In the run-up to the 2020 Presidential elections, with the domestic situation and social cohesion deteriorating, our model suggested the probability of violence was not insignificant.

One such example is the United States. Our scores for the US show several years of deterioration in the rule of law (Figure 2), with the downward trend accelerating from 2017 onward.

One of the most prominent of several reasons has to be the erosion of the political independence of the US Department of Justice. During the previous administration, high turnover at the helm of the Department, as well as at institutions such as the FBI, was accompanied by accusations of political motivations, and the appointment of a Special Counsel immediately after the controversial dismissal of the Director of the FBI in 2017. Subsequently then-President Trump granted a number of pardons to those in his immediate social and political circle – something that one might expect from much less developed countries. In a healthy democracy, checks and balances ensure that rule of law cannot stray from established practice for too long. It is illustrative to examine the historical trend of another component of Social Capital – Democracy and Political Stability (Figure 3).

Historically, the US had been scoring around the average for developed markets on Democracy and Political stability, but after 2018 it appears that the usual checks and balances within the system have not been as effective. Congressional oversight powers were sharply diminished during the Trump administration, through successful orders to officials to defy subpoenas, in stark contrast to established precedent. In 2020 an Appeals Court ruled that it could not enforce Congressional subpoenas, jeopardizing the system of checks and balances.8 Another example of this erosion has been the number of Inspectors General   dismissed   during   investigations   into the propriety of the actions of Administration officials.9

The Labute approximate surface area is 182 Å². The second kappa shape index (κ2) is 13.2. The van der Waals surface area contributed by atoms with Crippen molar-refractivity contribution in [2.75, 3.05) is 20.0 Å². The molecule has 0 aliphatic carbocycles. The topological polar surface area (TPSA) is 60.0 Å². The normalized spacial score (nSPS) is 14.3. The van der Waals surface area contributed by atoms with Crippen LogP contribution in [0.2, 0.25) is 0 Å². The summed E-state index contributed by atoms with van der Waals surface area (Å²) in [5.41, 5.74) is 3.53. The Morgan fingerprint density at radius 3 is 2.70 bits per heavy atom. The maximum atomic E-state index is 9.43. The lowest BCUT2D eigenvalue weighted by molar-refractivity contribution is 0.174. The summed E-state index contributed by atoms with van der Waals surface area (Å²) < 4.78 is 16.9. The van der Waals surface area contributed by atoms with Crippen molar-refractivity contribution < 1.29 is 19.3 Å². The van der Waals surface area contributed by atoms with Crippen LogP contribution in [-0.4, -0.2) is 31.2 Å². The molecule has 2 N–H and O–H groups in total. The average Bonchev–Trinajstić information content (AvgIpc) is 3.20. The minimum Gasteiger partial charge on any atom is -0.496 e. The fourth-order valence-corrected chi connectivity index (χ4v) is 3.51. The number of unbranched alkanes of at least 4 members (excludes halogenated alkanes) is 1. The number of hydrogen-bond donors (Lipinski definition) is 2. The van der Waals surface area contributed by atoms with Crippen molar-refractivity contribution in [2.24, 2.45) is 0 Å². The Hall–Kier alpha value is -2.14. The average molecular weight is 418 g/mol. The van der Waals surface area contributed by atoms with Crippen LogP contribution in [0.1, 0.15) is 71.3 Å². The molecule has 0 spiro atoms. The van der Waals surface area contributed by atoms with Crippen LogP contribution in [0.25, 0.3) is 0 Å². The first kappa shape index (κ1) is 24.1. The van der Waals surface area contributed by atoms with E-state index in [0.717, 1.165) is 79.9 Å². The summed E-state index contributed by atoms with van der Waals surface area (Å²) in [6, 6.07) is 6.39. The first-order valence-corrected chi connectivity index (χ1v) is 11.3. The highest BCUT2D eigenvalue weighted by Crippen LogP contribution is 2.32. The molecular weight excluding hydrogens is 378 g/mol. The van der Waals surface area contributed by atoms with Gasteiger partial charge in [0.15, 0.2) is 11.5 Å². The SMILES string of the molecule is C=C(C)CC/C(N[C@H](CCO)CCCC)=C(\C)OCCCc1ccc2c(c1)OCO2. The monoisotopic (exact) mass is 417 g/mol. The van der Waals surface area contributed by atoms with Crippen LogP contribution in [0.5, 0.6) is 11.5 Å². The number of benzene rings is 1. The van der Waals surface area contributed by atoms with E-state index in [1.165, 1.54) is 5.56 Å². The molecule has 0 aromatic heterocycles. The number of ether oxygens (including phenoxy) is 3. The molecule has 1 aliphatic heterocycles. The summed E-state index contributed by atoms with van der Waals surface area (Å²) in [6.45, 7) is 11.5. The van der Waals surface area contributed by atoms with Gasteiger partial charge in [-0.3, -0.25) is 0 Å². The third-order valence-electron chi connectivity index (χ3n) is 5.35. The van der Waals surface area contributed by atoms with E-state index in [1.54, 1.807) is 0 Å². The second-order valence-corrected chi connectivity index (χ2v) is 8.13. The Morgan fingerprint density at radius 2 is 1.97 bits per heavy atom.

The combination placed the United States in a previously unknown position at the start of the global pandemic – with democratic institutions in decline, and the rule of law approaching the global average, instead of the developed markets average.

The future of the United States is critical to the global community in a number of ways. Most importantly, the natural environment is both a common good and the one finite capital pillar among the four. It is not sustainable to have a 'free rider' of such size as the United States.

Later developments, beyond the scope of then-available model data, included service reductions at the US Postal Service, potentially jeopardizing the right to vote of vulnerable people and minorities.10 These did not bode well for the US, and by extension for emerging economies, where the US has been historically very active in promoting the rule of law, democracy, and the fight against corruption.

Violations of laws such as the Hatch Act by the Trump administration11 are something that the global community expects from less developed nations, but began to expect from the US. In the run-up to the 2020 Presidential elections, with the domestic situation and social cohesion deteriorating, our model suggested the probability of violence was not insignificant, as stated in our November White paper.